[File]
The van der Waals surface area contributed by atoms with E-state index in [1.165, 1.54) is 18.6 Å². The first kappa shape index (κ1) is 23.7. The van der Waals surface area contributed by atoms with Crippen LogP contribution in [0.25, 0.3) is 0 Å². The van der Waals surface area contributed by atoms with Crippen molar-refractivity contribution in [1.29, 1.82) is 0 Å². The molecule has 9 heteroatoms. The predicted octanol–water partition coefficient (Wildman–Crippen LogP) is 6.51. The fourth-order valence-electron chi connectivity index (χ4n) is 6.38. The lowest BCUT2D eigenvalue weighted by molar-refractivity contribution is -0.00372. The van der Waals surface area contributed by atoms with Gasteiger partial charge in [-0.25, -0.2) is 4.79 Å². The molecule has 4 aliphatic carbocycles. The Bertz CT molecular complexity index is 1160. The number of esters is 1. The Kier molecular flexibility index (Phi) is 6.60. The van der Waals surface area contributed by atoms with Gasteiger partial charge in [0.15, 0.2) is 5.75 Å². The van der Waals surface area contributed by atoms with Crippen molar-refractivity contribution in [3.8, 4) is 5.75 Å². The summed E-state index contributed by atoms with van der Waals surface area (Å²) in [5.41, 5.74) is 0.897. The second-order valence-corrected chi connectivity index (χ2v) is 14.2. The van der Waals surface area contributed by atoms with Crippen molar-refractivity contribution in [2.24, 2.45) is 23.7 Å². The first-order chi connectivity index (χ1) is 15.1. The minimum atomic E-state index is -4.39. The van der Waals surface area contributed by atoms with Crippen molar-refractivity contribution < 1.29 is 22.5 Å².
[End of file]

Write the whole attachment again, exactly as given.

The van der Waals surface area contributed by atoms with E-state index in [1.165, 1.54) is 18.6 Å². The first kappa shape index (κ1) is 23.7. The van der Waals surface area contributed by atoms with Crippen LogP contribution in [0.25, 0.3) is 0 Å². The van der Waals surface area contributed by atoms with Crippen molar-refractivity contribution in [1.29, 1.82) is 0 Å². The molecule has 9 heteroatoms. The predicted octanol–water partition coefficient (Wildman–Crippen LogP) is 6.51. The fourth-order valence-electron chi connectivity index (χ4n) is 6.38. The lowest BCUT2D eigenvalue weighted by molar-refractivity contribution is -0.00372. The van der Waals surface area contributed by atoms with Gasteiger partial charge in [-0.25, -0.2) is 4.79 Å². The molecule has 4 aliphatic carbocycles. The Bertz CT molecular complexity index is 1160. The number of esters is 1. The Kier molecular flexibility index (Phi) is 6.60. The van der Waals surface area contributed by atoms with Gasteiger partial charge in [0.15, 0.2) is 5.75 Å². The van der Waals surface area contributed by atoms with Crippen molar-refractivity contribution in [3.8, 4) is 5.75 Å². The summed E-state index contributed by atoms with van der Waals surface area (Å²) in [5.41, 5.74) is 0.897. The second-order valence-corrected chi connectivity index (χ2v) is 14.2. The van der Waals surface area contributed by atoms with Crippen molar-refractivity contribution in [2.24, 2.45) is 23.7 Å². The first-order chi connectivity index (χ1) is 15.1. The minimum atomic E-state index is -4.39. The van der Waals surface area contributed by atoms with Crippen molar-refractivity contribution < 1.29 is 22.5 Å².